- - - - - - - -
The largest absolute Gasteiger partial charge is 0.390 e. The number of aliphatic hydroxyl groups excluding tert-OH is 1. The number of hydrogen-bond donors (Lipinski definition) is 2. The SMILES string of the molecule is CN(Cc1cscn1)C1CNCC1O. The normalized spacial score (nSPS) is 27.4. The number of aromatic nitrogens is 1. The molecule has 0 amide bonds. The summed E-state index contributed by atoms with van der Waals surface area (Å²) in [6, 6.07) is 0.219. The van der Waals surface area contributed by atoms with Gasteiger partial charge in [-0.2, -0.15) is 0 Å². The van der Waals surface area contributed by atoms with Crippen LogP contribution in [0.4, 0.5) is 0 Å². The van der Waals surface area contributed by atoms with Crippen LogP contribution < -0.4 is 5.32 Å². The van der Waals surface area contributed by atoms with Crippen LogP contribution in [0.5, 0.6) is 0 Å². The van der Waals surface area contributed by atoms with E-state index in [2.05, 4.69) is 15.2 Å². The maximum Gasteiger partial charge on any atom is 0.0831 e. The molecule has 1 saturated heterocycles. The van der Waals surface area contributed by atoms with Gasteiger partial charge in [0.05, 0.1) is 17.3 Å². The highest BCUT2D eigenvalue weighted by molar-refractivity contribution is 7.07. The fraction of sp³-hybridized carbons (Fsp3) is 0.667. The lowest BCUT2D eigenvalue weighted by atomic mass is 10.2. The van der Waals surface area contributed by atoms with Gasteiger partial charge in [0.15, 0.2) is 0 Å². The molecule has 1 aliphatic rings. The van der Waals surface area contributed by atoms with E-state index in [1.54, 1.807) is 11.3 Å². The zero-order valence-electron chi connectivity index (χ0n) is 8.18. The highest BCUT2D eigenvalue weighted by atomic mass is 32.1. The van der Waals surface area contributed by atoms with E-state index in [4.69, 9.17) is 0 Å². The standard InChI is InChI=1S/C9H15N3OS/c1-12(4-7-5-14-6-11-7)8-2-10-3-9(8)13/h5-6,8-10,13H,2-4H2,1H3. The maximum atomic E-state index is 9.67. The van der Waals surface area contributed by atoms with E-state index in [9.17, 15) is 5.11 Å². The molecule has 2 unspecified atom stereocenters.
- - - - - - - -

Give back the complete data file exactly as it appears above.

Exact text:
The largest absolute Gasteiger partial charge is 0.390 e. The number of aliphatic hydroxyl groups excluding tert-OH is 1. The number of hydrogen-bond donors (Lipinski definition) is 2. The SMILES string of the molecule is CN(Cc1cscn1)C1CNCC1O. The normalized spacial score (nSPS) is 27.4. The number of aromatic nitrogens is 1. The molecule has 0 amide bonds. The summed E-state index contributed by atoms with van der Waals surface area (Å²) in [6, 6.07) is 0.219. The van der Waals surface area contributed by atoms with Gasteiger partial charge in [-0.2, -0.15) is 0 Å². The van der Waals surface area contributed by atoms with Crippen LogP contribution in [0.4, 0.5) is 0 Å². The van der Waals surface area contributed by atoms with Crippen LogP contribution < -0.4 is 5.32 Å². The van der Waals surface area contributed by atoms with Crippen LogP contribution in [0.5, 0.6) is 0 Å². The van der Waals surface area contributed by atoms with E-state index in [2.05, 4.69) is 15.2 Å². The maximum Gasteiger partial charge on any atom is 0.0831 e. The molecule has 1 saturated heterocycles. The van der Waals surface area contributed by atoms with Gasteiger partial charge in [0.05, 0.1) is 17.3 Å². The highest BCUT2D eigenvalue weighted by molar-refractivity contribution is 7.07. The fraction of sp³-hybridized carbons (Fsp3) is 0.667. The lowest BCUT2D eigenvalue weighted by atomic mass is 10.2. The van der Waals surface area contributed by atoms with Gasteiger partial charge in [0.15, 0.2) is 0 Å². The molecule has 1 aliphatic rings. The van der Waals surface area contributed by atoms with E-state index in [1.54, 1.807) is 11.3 Å². The zero-order valence-electron chi connectivity index (χ0n) is 8.18. The highest BCUT2D eigenvalue weighted by atomic mass is 32.1. The van der Waals surface area contributed by atoms with E-state index in [4.69, 9.17) is 0 Å². The standard InChI is InChI=1S/C9H15N3OS/c1-12(4-7-5-14-6-11-7)8-2-10-3-9(8)13/h5-6,8-10,13H,2-4H2,1H3. The maximum atomic E-state index is 9.67. The van der Waals surface area contributed by atoms with E-state index in [9.17, 15) is 5.11 Å². The molecule has 2 unspecified atom stereocenters.